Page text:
The IEA Global Electric Vehicle (EV) Outlook 2018 provides a comprehensive look at the state of EVs, charging infrastructure and policies around the globe today as well as a series of scenario outlooks to 2030.
The number of electric and plug-in hybrid cars on the world’s roads exceeded 3 million in 2017, a 54% increase compared with 2016, according to the latest edition of the International Energy Agency’s Global Electric Vehicles Outlook.
China remained by far the largest electric car market in the world, accounting for half sold last year. Nearly 580,000 electric cars were sold in China in 2017, a 72% increase from the previous year. The United States had the second-highest, with about 280,000 cars sold in 2017, up from 160,000 in 2016.
Nordic countries remain leaders in market share. Electric cars accounted for 39% of new car sales in Norway, making it the world leader in electric vehicle (EV) market share. In Iceland, new EV sales were 12% of the total while the share reached 6% in Sweden. Germany and Japan also saw strong growth, with sales more than doubling in both countries from their 2016 levels.
Electric mobility is not limited to cars. In 2017, the stock of electric buses rose to 370,000 from 345,000 in 2016, and electric two-wheelers reached 250 million. The electrification of these modes of transport has been driven almost entirely by China, which accounts for more than 99% of both electric bus and two-wheeler stock, though registrations in Europe and India are also growing.
Charging infrastructure is also keeping pace. In 2017, the number of private chargers at homes and workplaces was estimated at almost 3 million worldwide. In addition, there were about 430,000 publicly accessible chargers worldwide in 2017, a quarter of which were fast chargers. Fast chargers are especially important in densely populated cities and serve an essential role in boosting the appeal of EVs by enabling long-distance travel.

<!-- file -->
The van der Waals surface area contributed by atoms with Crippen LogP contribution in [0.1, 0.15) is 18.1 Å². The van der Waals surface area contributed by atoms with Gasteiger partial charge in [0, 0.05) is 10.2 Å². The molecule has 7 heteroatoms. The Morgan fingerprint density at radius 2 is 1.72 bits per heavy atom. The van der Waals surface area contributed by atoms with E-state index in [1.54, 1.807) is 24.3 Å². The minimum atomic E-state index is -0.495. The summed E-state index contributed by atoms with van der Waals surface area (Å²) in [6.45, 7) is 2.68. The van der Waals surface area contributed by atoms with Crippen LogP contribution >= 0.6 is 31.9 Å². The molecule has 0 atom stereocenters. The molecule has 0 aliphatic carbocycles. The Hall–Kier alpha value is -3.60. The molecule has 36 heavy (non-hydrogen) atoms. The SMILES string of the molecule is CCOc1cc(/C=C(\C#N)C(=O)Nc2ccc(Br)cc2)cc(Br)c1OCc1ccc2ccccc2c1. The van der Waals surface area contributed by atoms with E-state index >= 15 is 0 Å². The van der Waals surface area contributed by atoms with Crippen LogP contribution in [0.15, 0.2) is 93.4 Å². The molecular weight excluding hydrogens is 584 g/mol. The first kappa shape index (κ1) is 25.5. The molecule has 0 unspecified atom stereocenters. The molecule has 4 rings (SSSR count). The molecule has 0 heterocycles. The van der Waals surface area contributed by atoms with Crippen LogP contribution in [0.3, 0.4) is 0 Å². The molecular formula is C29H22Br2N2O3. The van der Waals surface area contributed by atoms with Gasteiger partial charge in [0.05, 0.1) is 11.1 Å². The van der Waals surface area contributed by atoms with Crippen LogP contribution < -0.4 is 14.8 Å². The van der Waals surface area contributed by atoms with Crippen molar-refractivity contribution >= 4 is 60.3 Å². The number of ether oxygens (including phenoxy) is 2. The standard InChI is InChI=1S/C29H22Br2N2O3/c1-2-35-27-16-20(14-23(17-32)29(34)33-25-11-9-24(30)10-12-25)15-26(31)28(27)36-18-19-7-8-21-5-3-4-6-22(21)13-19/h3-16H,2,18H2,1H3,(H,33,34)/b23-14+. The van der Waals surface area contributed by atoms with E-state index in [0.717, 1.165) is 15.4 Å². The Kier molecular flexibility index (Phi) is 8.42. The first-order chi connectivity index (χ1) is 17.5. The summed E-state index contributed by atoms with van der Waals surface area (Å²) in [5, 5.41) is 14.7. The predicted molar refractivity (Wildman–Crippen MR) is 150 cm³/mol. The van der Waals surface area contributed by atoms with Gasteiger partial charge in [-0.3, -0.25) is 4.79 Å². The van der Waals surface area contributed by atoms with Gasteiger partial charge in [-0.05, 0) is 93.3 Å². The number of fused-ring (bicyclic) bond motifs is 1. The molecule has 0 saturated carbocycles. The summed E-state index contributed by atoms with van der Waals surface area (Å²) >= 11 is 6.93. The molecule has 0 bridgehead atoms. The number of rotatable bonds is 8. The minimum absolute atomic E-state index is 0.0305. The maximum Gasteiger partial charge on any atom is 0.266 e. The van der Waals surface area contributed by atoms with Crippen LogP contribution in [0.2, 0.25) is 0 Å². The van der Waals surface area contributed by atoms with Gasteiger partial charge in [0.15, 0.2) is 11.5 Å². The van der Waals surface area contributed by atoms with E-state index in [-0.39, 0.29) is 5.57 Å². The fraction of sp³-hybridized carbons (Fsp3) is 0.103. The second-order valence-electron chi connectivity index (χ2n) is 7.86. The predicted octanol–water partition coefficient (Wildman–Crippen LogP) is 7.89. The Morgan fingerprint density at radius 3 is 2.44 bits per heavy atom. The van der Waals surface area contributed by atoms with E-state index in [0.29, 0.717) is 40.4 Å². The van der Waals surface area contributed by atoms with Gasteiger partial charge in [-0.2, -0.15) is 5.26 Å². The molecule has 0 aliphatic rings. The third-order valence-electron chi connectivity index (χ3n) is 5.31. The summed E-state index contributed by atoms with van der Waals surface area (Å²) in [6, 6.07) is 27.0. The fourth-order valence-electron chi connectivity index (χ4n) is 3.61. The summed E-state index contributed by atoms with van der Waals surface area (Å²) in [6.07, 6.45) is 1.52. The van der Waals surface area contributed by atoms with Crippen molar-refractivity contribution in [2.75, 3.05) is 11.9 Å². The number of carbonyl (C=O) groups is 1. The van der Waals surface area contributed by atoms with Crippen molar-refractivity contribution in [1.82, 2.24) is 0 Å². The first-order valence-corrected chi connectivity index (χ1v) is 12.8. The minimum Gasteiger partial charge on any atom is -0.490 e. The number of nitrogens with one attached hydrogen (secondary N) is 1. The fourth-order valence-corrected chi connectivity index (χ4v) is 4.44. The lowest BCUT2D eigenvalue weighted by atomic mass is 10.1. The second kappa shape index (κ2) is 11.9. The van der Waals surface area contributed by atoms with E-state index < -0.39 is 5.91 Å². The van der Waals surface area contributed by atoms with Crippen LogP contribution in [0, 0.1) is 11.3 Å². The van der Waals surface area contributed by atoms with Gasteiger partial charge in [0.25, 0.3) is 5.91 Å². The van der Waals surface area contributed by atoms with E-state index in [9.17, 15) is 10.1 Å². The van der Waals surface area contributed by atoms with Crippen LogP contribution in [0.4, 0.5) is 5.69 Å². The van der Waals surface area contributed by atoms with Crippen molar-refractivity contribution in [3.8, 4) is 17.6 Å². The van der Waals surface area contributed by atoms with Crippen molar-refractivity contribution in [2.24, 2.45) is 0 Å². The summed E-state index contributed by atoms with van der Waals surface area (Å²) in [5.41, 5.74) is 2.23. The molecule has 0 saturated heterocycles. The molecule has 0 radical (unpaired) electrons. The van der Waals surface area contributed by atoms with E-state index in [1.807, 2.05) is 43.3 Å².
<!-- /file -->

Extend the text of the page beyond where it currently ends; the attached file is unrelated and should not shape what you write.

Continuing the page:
The growth of EVs has largely been driven by government policy, including public procurement programmes, financial incentives reducing the cost of purchase of EVs, tightened fuel-economy standards and regulations on the emission of local pollutants, low- and zero-emission vehicle mandates and a variety of local measures, such as restrictions on the circulation of vehicles based on their pollutant emission performances.
The rapid uptake of EVs has also been helped by progress made in recent years to improve the performance and reduce the costs of lithium-ion batteries. However, further battery cost reductions and performance improvements are essential to improve the appeal of EVs. These are achievable with a combination of improved chemistries, increased production scale and battery sizes, according to the report. Further improvements are possible with the transition to technologies beyond lithium-ion.
Innovations in battery chemistry will also be needed to maintain growth as there are supply issues with core elements that make up lithium-ion batteries, such as nickel, lithium and cobalt. The supply of cobalt is particularly subject to risks as almost 60% of the global production of cobalt is currently concentrated in the Democratic Republic of Congo.
Additionally, the capacity to refine and process raw cobalt is highly concentrated, with China controlling 90% of refining capacity. Even accounting for ongoing developments in battery chemistry, cobalt demand for EVs is expected to be between 10 and 25 times higher than current levels by 2030.
The report notes that ensuring the increased uptake of EVs while meeting social and environmental sustainability goals requires the adoption and enforcement of minimum standards on labour and environmental conditions. The environmental sustainability of batteries also requires the improvement of end-of-life and material recycling processes.
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